Horse Side Vet Guide ®

Equine Health Resource

Hypersensitive to Touch on Back or Topline

Code Orange - Call Your Vet at Their First Available Office Hours

Code Yellow - Contact Your Vet at Your Convenience for an Appointment

Code Orange - Call Your Vet at Their First Available Office Hours

  • If you notice significant swelling or pain at the site.
  • If the results of the Whole Horse Exam (WHE) in the resting horse indicate fever (Temp >101F/38.3C) or heart rate greater than 48 BPM.

Code Yellow - Contact Your Vet at Your Convenience for an Appointment

  • If you want to rule out any physical issue being a factor in the behavior.
  • If the results of the Whole Horse Exam (WHE) suggest the horse is otherwise normal.

You touch your horse on the back or topline and they swish their tail, twitch their skin, pin their ears, or try to move away. Are they in pain or is this just a behavioral response without physical cause? It can be hard to tell the difference.

Obviously, an unhandled horse responds this way naturally. But for horses in which this response is unexpected, the question is whether they are really in pain. (If you withdraw your touch when the horse behaves this way, you may be encouraging this behavior.) Regardless, it is important to try to distinguish between a pain reaction and a learned behavioral response.

A variety of conditions cause a horse to be hypersensistive to touch on the back or topline including muscle soreness and strains, various back conditions, pain from poorly fitting tack, tying up, skin conditions, some neurologic diseases, and conditions that cause lameness.

Determining whether a horse is truly sore or not is difficult, because assessment is very subjective.


First, examine the back visually and with your hands, for heat, swelling, hair loss, wounds, or any other skin or hair abnormalities. Do you notice anything that might be causing this behavior?

If you cannot find a physical cause, then try to train the horse out of the behavior. Gently but confidently, put your hand on the apparently sore or reactive spot, keep it there as long as the horse resists or evades, but immediately remove it WHEN THE HORSE STOPS THE BEHAVIOR AND RELAXES. Repeat this several times, moving back and forth between left and right sides. Can you desensitize the horse until they no longer respond in the same way? If so, then the response may not truly result from discomfort. Stop if your attempt is met with great resistance or escalation of the behavior, or if you lack the confidence in your technique or timing. In that case, consider having your vet or a qualified trainer try to reproduce the response themselves.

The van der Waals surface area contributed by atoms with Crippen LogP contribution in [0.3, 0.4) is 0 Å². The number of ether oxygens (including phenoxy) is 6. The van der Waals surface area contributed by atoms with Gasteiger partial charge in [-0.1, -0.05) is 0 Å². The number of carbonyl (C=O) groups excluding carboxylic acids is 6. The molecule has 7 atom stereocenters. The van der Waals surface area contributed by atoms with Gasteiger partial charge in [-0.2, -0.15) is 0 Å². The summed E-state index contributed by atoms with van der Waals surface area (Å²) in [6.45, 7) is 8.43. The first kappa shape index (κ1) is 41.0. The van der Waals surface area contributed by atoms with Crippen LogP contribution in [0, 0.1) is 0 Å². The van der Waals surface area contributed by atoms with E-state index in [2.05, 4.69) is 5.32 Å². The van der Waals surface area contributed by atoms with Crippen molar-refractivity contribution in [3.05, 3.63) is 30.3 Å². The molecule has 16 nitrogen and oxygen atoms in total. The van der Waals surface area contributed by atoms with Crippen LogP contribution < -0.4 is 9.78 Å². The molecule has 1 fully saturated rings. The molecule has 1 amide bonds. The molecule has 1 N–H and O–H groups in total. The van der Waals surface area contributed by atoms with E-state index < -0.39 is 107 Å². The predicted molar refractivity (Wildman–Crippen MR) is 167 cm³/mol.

If the response is consistent and it persists despite appropriate training, then contact may truly be causing your horse discomfort. Share your findings and concerns with your vet.


Your vet can help you separate true pain from a behavioral response. A typical examination includes a physical exam, observing and assessing the nature of the behavior, and a detailed assessment of the back. Lameness and neurologic exams may be helpful. If they conclude that the response results from anything other than behavior, they may talk to you about the diagnostic tests necessary to rule out some potential causative physical conditions.

POSSIBLE TREATMENTS or TherapiesTo Lessen or Resolve the Sign

Helpful Terms & Topics in HSVGWritten, Reviewed or Shared by Experts in Equine Health

Author: Doug Thal DVM Dipl. ABVP


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